The Optimus blog

The blog that inspires leaders in the UK education sector

Owen Carter

Visible leadership for better learning

How well do you know your school, and how well do your staff know you? Here's why schools need visible leaders.

Are you a leader wanting to improve outcomes in your school? Well, a good bet would be focusing on teacher learning. 

Viviane Robinson led an analysis of 30 research studies on the relationship between school leadership and pupil outcomes, which then made into the New Zealand ministry of education's best evidence synthesis. The finding: leading teacher professional learning and development is probably the most effective thing you can do as a leader to improve pupil outcomes.

If leadership is the second biggest factor on pupils' learning in schools and classroom teaching is first, a form of leadership that prioritises what happens in the classrooms is likely to prove highly effective.  

But what does leadership that focuses on teachers' learning in order to boost classroom impact look like?

Well partly, I think, it means that leaders need to be visible.

Here I've reproduced some ideas from Jane Golightly written for the Optimus Education Knowledge Centre. For many more ideas and practical resources about leading professional development, you can download the CPD leadership toolkit.

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Why does being a visible leader matter?

Leaders need to be seen and heard. Staff take their cue from the leaders, for better or worse. Every day you are modelling professional behaviours, responses and attitudes. If you model through your behaviours and habits that the children matter and that their learning, progress, standards are important, they will be important for everyone.

But this doesn't just mean being seen.

Behaviours and habits

There is a view held by some school leaders that being a visible leader means walking around the school in the morning, having coffee with staff at break and covering lessons. This is all well and good, but truly visible leaders place their emphasis on different activities.

They make every effort to get to know their school and the community it serves. Importantly, children are keen to talk to them. When these leaders go into classes, it isn't to judge or criticise - the emphasis is on the learning of pupils over time, and not the one-off performance of an observed lesson.

Visible leaders also understand the importance of reciprocal vulnerability: they don't only show their best sides to their teachers, but talk about times when their teaching didn't work out. Showing your vulnerability doesn't make you weaker as a leader: it shows that you, too, are learning.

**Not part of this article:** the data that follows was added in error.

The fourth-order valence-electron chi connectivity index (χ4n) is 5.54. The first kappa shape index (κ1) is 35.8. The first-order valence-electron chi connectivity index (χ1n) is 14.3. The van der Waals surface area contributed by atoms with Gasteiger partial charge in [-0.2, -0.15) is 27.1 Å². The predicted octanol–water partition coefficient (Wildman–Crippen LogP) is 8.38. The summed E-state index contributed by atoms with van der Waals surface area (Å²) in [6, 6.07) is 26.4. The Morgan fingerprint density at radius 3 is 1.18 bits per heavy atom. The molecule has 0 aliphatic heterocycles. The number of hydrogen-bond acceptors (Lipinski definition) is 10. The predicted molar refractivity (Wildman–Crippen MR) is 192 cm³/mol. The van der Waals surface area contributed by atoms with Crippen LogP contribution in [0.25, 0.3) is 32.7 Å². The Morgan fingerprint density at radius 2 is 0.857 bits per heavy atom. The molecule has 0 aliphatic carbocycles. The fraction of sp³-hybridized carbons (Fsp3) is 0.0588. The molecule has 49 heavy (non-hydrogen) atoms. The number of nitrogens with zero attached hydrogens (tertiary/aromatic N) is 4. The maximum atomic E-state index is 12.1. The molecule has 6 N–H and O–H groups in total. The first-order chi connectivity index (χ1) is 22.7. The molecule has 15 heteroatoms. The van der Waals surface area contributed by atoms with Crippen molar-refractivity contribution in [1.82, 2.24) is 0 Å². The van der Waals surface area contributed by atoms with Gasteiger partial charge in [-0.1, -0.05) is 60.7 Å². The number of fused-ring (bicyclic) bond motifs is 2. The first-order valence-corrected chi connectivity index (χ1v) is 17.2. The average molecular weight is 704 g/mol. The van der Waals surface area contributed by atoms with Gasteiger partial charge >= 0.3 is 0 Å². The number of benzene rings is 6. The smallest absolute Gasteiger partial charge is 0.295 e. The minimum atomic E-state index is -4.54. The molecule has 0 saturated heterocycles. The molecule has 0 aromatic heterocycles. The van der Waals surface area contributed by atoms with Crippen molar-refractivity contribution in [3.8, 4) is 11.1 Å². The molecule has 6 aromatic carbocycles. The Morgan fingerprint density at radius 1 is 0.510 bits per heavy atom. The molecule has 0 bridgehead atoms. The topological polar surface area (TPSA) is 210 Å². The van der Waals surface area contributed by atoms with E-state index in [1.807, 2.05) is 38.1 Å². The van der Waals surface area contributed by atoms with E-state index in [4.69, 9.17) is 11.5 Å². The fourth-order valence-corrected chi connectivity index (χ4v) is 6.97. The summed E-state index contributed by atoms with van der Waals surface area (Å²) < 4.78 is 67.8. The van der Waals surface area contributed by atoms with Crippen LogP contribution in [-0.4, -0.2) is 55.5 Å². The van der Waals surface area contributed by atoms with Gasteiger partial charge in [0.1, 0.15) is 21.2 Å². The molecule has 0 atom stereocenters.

Deep knowledge of the school

Visible leaders who have deep knowledge of their school know not only about expectations and progress of cohorts and groups of pupils, but also about the progress and attainment of individual children.

They pay particular attention to the progress of vulnerable children and will pull out all stops to ensure that everyone plays their part in supporting all children to achieve the best they can. Pupil progress meetings are prioritised and the visible leader makes sure that he or she checks that what was agreed for individual pupils is taking place.

Staying close to the classroom

Visible leaders stay close to learning and teaching and know what happens in classrooms. They may still teach a class themselves, and their information about children’s learning comes from a broad range of sources including performance management, classroom observations, scrutiny of work, talking to children about their learning, talking to staff (individually and collectively) about learning and teaching and so on.

Leaders who want to know their school don’t wait for Ofsted to tell them things

What I like best of all is that visible leaders are up to date with what children in each year group are learning. So, when they meet a child from Year 5 in the corridor they can talk to him about the novel that Year 5 are reading together.

Seeking the views of others

Leaders who want to know their school don’t wait for Ofsted to tell them what they should have found out for themselves.

The views of the school community do not always make easy listening and reading, and it’s not always straightforward to scrutinise systems and leadership structures in the school to make sure that they are doing the job they are expected to do.

But the visible leader grasps that the views of others as opportunities to learn what is going well, what is going less well and what could be better. For staff, it makes a real difference to work with a leader who is truly interested in what they do, and what happens in the classroom.

Take the opportunity to view data such as recruitment and retention figures as valuable information. What does your staff turnover tell you about your school culture?

Our first responsibility as school leaders is to bring about improvement for all children and we can only do this if we know the children and school inside out - and make sure they know us too.

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